Businesses employing bring-your-own-device programs and individual users are likely to face greater mobile security risks as cyber criminals home in on the growing mobile adoption in Canada, according to security software firm McAfee.
The number of people using PCs to go online will shrink by 15 million over the next four years while the number of mobile users will increase by 91 million over the same period, according to a recent study by analyst firm IDC.
Mobile platforms have become increasingly attractive to cybercriminals as more people “live their digital lives on smart phones and tablets,” according to the McAfee report which focused on Canadian online and mobile habits and concerns.
No less than 85 per cent of Canadians own and use at least one smart phone or tablet and 92 per cent of Canadians believe there is at least “a little risk” to personal identity when using a mobile device. Fifty two per cent said there is a great or moderate amount of risk involved in using mobile devices while 82 per cent of smart phone and tablet users indicated they were concerned their personal informal could be stolen while using a mobile app.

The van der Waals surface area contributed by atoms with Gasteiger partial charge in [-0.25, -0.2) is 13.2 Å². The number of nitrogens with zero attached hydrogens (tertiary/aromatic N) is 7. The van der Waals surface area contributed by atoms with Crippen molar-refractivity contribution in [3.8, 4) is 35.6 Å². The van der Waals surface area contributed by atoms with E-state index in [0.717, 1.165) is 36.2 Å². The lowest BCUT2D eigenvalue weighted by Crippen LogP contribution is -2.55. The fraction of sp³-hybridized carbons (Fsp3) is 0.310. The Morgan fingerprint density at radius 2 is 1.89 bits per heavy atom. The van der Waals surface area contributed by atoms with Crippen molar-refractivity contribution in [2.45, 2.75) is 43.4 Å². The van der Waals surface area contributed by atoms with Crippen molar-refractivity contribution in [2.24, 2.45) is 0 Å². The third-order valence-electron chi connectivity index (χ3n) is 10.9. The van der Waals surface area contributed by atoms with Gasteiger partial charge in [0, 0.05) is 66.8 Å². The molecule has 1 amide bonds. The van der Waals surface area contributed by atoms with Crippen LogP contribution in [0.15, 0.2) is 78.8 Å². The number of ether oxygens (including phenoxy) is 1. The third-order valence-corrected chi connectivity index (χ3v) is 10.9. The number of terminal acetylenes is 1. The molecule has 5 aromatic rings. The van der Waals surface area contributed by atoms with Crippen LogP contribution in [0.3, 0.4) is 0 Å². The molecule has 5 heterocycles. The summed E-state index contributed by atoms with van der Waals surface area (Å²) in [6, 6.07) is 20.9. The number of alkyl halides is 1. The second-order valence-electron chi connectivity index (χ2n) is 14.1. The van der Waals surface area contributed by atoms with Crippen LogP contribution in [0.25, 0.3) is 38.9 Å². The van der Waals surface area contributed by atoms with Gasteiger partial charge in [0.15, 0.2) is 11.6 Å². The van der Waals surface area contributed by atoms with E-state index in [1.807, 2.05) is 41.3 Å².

McAfee Labs said that even trusted mobile app sources such as Google Play pose a risk. As much as 75 per cent of malware-infected apps downloaded by McAfee Mobile Security users were housed in the Google Play store.
The average mobile user has one in six chance of downloading a risky app and nearly 25 per cent of risky apps. This includes getting infected via drive-by downloads, when a user visits a hacked Web site that transfers a malware to their mobile device. McAfee expects instances of mobile drive-by downloads to increase in 2013.
These apps can:
-Steal personal information such as banking, email or wireless account details
-Be used in fraud such as SMS scams that will charge users for unapproved premium text messages
-Turn mobile devices into remotely controlled parts of a botnet.
McAfee also warned that growing emergence of near field communication (NFC) technology on smart phones will likely be used as vectors by cyber criminals.
For instance the tap-and-pay feature of NFC technology which is now being used for mobile payments and digital wallet services can be used to propagate malware among a large group of mobile users.
“When a newly infected device is used to tap-and-pay for the next purchase, the scammer collects the details of the wallet account and secretly uses these credentials to steal from the wallet,” the report said.
The bot threat
Some of the most serious threats networks face today are "bots," remotely controlled robotic programs that strike in many different ways and deliver destructive payloads, self propagating to infect more and more systems and eventually forming a "botnet."